As I wrote before, the worker doesn't have this information, and it has to be sent to it. There are a few ways of solving this:

  1. Sending the entire information in each message sent to the worker. This way the worker is stateless - it calculates the collision according to the data collected and sends an answer.


    • Saves RAM - data is stored only once (in the scene itself)
    • easy to implement


  2. Caching the meshes in the worker itself, getting updates when a mesh or its geometry is updated.


    • Vertex data is only sent once (unless it is updated, which is usually not the case).
    • Eventually faster than the first option, because the worker keeps the cache and only gets updates.


    • RAM consumption (almost) doubles. The meshes' vertex information is stored in both the scene and the worker.
    • Require(d) changes to the framework - callbacks to when a mesh or geometry is added or updated.
  3. Storing the scene's data in a database available to both the worker and the main thread. The only database natively available to both is IndexedDB. I am a great believer that IndexedDB with Workers make a great couple. I have even created a BabylonJS plugin to achieve exactly that - storing Babylon's scene data in IndexedDB


    • Unified database available to running and future workers. scales wonderfully.
    • Data structure is defined and stored in a database, indexed according to the needed keys


    • IndexedDB's speed is very influenced by the client's state - it might be too slow for updating a heavy scene 60 times per second.
    • Each browser has its own IndexedDB implementation (as it always is). Some are faster than the other. I highly recommend these IndexedDB performance tests for further reading.

In part 2 I write about the development process that eventually led me to use the 2nd variant.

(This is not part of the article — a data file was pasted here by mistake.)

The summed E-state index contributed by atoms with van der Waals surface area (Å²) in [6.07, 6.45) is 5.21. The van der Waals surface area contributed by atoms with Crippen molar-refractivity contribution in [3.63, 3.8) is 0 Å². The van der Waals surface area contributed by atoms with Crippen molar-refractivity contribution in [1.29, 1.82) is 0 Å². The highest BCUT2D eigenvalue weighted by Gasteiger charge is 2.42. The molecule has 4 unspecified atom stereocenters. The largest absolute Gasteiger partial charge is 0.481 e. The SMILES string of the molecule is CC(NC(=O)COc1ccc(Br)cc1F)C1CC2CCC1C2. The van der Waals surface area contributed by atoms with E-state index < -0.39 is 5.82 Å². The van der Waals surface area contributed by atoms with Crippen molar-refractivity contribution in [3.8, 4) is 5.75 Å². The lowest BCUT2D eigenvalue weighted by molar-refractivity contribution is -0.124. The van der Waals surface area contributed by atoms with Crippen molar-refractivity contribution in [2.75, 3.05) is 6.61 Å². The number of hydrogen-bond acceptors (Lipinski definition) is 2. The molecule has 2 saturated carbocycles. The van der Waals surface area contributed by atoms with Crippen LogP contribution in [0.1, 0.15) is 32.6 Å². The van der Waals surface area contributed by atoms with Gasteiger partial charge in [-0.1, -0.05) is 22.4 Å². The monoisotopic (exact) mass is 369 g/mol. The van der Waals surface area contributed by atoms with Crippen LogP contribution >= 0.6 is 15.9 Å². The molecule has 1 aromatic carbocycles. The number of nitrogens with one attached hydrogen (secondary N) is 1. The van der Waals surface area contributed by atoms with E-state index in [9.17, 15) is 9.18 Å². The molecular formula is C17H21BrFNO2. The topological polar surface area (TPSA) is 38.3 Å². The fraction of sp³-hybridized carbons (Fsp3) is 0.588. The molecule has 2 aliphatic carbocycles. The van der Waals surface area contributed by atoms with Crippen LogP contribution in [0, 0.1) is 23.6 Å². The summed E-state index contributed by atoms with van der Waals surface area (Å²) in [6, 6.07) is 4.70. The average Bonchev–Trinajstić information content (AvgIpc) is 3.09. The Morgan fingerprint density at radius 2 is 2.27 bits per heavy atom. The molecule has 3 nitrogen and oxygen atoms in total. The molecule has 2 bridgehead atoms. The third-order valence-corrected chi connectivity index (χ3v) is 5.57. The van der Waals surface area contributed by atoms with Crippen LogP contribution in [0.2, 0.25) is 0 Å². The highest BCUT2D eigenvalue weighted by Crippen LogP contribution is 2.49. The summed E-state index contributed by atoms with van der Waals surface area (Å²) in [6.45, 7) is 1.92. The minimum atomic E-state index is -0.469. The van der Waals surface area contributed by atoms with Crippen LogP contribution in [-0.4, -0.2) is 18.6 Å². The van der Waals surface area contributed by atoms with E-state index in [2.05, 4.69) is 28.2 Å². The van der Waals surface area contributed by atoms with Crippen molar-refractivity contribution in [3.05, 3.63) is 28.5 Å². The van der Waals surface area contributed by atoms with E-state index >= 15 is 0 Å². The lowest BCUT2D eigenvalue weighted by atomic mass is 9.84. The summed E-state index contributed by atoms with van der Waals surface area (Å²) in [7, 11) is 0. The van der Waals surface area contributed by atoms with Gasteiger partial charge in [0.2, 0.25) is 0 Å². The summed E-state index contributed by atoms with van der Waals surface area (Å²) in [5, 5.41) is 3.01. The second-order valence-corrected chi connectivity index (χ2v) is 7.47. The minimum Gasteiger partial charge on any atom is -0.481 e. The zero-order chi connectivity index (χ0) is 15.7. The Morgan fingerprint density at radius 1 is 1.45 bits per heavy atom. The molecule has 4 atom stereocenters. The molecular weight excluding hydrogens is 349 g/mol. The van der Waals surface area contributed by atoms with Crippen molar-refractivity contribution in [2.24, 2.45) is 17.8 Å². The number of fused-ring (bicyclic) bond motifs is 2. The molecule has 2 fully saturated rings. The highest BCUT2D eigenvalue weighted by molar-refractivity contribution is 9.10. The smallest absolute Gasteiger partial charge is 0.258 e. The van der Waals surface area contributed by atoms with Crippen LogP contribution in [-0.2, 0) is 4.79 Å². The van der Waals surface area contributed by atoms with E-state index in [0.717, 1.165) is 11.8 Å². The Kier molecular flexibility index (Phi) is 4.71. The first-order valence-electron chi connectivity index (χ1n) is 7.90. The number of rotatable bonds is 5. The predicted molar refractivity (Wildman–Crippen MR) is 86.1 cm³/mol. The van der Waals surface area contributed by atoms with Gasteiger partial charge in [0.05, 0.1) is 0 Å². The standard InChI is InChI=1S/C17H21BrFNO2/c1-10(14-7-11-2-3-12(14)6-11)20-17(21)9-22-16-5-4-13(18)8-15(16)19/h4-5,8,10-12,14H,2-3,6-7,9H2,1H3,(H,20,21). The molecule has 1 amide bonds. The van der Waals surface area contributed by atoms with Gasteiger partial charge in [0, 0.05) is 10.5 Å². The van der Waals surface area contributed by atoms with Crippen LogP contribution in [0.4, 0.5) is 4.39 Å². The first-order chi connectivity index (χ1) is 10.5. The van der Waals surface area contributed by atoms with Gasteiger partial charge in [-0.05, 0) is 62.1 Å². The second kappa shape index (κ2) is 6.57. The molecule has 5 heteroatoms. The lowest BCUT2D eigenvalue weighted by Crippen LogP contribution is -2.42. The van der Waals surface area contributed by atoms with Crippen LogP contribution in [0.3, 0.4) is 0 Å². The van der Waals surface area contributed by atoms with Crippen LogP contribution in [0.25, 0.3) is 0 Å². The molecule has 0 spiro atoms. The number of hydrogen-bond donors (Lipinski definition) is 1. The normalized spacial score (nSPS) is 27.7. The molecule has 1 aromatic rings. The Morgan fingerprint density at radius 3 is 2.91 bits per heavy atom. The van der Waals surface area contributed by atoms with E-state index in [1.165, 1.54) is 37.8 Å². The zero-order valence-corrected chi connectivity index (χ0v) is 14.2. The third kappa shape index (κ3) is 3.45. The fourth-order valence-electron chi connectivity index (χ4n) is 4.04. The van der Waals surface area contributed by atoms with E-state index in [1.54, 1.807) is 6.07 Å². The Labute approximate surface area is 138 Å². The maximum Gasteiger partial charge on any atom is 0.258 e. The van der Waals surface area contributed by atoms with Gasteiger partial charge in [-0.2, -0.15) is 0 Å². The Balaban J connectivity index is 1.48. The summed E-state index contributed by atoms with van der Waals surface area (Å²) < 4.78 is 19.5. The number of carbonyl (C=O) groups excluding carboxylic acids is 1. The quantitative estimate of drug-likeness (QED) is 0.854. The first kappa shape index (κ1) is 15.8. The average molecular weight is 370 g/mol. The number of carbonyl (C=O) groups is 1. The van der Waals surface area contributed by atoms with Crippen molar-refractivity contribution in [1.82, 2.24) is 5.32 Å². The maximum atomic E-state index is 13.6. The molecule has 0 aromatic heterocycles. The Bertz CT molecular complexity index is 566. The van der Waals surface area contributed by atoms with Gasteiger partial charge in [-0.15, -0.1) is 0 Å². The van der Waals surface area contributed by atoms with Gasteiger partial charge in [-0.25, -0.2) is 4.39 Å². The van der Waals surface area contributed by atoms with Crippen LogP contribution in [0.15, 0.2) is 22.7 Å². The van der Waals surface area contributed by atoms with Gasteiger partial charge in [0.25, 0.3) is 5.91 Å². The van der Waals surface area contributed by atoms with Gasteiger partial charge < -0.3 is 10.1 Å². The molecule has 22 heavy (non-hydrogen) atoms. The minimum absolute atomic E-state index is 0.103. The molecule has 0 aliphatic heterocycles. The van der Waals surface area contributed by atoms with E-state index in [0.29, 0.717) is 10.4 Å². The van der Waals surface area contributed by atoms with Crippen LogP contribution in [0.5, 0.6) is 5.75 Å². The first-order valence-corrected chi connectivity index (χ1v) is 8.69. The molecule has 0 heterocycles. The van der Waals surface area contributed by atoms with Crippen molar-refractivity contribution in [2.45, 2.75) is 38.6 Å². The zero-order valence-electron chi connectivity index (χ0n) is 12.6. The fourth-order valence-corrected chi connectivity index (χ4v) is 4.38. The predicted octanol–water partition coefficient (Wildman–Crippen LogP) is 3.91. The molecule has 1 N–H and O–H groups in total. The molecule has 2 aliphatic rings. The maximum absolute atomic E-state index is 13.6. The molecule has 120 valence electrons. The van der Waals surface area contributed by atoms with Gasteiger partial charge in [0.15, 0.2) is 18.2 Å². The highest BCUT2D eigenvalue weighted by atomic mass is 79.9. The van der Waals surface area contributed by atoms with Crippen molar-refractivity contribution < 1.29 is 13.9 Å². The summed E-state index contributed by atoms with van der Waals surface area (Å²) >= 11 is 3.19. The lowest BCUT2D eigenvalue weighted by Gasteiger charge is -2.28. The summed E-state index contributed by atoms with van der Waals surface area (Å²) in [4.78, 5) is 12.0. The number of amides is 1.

Asynchronous messages

I showed earlier a (highly professional!) activity diagram showing the process of collision detection. The collision detection system cannot be entirely asynchronous - it would make no sense to move the camera forward and only afterwards get the position correction. The camera will jump constantly back and forth.
Another async-mess would be due to the fact that the


command is storing the messages sent in a kind of a message queue and the worker processes them one after the other. In theory it is wonderful. In action it would mean that if the worker takes longer than a frame to process a message, the next message, that belongs to a frame before will be processed even thou this frame is already gone. It would look like this:
async between main thread and worker

Which would lead to some major problems in calculating the collisions.

A certain synchronization had to be achieved.
In part 2 of this article I explain how I solved this and more.

Connect with me on Twitter or LinkedIn to continue the discussion.

I'm an IT consultant, full stack developer, husband, and father. On my spare time I am contributing to Babylon.js WebGL game engine and other open source projects.

Berlin, Germany